HealthCare.gov: It almost worked

Ever since HealthCare.gov launched all I’ve been hearing about is how horrible the experience is. It never affected me directly, so I chalked it to a few vocal detractors trying to sway public opinion. I even went so far as to go to HealthCare.gov and use the logged-out experience to compare some plans. It looked pretty good actually, and I tweeted as such.

HealthCar.gov Tweet

That was all about to change though. I recently made the move to work at a small startup that doesn’t yet have an employer-sponsored health plan. They do however offer a stipend of sorts to help you pay for insurance costs on HealthCare.gov. And with that, my journey began.

Initial Sign Up

After discussing the healthcare situation with my wife, I ran the numbers and decided that it would be best for her to use her employer-sponsored healthcare and for me to use the exchange separately. At this point everything went as well as it could. Even though the UX on HealthCare.gov is pretty bad, I was able to figure out how to fill out an application, select health coverage, select dental coverage, and get things rolling. This all happened before December 23rd, which means I’d be getting coverage by January 1st! All was well… until I had to make a change.

The Change

As it turns out, I math’d wrong. When I was calculating the cost of healthcare for my wife at her job, I was off by something like $200 per month, which pushed her healthcare costs well into the “unreasonable for what I’m going to receive” range. With that in mind, I thought I could make a quick change on HealthCare.gov to get her on the same plan that I was. Boy was I wrong.

The process I had to take to get both my wife and myself health and dental insurance was ridiculous, and still hasn’t worked correctly. To add my wife to my plan, I had to delete the entire thing. Not only that, but I needed to delete my entire application and start over from scratch. Once I did that, I kept constantly running into javascript errors in their application which would force me to re-authenticate.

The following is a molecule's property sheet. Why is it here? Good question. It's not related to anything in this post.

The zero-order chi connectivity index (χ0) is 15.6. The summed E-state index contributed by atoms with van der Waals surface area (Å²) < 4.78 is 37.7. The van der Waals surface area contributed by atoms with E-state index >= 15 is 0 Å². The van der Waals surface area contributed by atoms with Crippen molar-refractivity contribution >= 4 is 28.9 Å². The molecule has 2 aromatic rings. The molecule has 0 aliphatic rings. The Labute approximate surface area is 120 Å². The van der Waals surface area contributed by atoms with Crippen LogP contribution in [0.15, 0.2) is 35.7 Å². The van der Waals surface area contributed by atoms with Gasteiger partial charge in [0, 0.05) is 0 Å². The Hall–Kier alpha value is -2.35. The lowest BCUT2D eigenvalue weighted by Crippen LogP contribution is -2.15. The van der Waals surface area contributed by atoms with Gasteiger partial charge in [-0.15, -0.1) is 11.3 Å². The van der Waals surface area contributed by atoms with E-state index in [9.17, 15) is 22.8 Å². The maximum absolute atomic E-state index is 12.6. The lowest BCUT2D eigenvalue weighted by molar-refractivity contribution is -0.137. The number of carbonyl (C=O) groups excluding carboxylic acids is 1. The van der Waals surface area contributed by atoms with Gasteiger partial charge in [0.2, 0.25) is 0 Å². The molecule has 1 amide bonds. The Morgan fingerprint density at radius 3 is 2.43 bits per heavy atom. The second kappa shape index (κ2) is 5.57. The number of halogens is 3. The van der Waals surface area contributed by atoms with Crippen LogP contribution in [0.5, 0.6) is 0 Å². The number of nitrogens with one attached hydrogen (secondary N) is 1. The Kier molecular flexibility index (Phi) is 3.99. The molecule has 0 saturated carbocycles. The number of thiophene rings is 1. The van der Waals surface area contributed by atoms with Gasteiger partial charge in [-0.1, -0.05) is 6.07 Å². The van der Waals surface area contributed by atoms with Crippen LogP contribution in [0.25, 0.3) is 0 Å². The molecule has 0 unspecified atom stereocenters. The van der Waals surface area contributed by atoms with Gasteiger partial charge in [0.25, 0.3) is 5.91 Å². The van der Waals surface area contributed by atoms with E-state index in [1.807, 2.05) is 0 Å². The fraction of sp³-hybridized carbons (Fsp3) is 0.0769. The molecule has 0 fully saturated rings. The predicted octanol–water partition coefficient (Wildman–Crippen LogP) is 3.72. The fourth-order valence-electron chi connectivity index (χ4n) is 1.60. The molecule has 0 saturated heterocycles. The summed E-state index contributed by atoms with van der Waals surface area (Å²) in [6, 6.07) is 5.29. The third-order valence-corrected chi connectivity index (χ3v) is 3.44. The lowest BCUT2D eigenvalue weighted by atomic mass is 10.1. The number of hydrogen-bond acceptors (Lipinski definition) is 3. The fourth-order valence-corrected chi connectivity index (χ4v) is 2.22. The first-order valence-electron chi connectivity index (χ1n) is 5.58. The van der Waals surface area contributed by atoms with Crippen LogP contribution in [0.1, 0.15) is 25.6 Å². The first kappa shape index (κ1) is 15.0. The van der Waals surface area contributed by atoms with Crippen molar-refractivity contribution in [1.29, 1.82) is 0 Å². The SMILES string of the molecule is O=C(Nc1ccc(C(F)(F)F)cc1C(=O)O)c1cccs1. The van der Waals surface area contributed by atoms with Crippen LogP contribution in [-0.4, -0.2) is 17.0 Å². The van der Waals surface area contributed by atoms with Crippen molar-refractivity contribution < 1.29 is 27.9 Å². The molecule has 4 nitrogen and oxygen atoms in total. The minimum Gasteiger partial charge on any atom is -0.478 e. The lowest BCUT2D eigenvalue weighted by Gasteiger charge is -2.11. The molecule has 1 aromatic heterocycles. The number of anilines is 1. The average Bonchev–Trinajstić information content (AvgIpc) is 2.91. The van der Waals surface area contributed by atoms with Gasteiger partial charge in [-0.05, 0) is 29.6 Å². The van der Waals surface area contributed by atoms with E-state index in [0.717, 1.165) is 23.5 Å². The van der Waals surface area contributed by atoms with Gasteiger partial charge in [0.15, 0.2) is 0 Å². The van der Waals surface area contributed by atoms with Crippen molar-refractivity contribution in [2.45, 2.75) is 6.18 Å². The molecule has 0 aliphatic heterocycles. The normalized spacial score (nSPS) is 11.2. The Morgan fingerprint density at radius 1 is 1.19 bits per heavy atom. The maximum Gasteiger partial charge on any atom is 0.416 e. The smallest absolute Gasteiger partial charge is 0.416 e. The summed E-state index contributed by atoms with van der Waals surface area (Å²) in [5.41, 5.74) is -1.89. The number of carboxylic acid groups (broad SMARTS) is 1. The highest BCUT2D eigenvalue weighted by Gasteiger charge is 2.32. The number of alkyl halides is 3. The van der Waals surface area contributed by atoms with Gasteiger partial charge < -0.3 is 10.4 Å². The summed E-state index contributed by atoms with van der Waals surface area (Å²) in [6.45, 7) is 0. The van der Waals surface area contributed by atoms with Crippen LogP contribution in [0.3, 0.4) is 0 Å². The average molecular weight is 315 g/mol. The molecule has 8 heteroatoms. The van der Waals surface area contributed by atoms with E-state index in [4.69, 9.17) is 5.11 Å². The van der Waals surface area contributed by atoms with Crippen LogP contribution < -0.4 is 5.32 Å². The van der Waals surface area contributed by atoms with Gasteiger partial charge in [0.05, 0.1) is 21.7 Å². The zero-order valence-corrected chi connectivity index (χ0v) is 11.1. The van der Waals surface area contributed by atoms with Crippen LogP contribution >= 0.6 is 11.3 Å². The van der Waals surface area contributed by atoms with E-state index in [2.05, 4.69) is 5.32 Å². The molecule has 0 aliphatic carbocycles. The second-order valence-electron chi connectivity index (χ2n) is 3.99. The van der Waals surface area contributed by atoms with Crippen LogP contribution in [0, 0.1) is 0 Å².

After finally getting through the application process, I get to the last step where I need to confirm. I press the button and… nothing. Not a goddamn thing. Being a software engineer, I do a little investigating and find out that the server is returning 500 errors to the client (in non-developer speak, this means that the server couldn’t process my request because of some error on their side). The error that is returned says that I should try to log-out, then resume the application. I do this, but when I try to resume my application I get:

Thats right, my application is locked. It doesn’t give any reason, which is especially confusing considering that I was asked to re-authenticate. But there is a little link that can “explain this task”, so I click it, and it naturally didn’t work.

At this point, I was beginning to realize that I would need to contact their support to get things resolved.

Support and Next Steps

The first time I tried to use support, I clicked the helpful little “Live Chat” button. I then proceeded to wait for 25 minutes with no response. This was over the holidays, so I gave it another try after Christmas. This time I was connected to somebody, but no matter what question I asked I was given a canned response to contact the call center. My question is: Why have the “Live Chat” at all if you’re just going to tell me to contact the call center? It’s ridiculous and a waste of my time.

After my initial experience with HealthCare.gov, I’m not really excited to contact the call center. I honestly don’t have a ton of time to do it, and given the number of people that will be signing up for healthcare I’m sure the wait will be long. My likely next steps will be to cancel what remains of my application and start over. If it doesn’t work this time, then I’m going to cancel that application and contact my insurance provider of choice directly. In my case thats Blue Cross Blue Shield of Michigan, which happens to have a walk-in office about a block from where I work.

I create things all the time on the web. Its my chosen profession, so I know how hard it can be to make a good website when you need to integrate with a lot of different 3rd parties. However this sort of experience isn’t going to cut it. If I’m federally mandated to have health insurance, then the experience should be as painless as possible.

Because the system is broke I won’t have health coverage until February 1st now; a month long gap in coverage for my family. This just isn’t acceptable.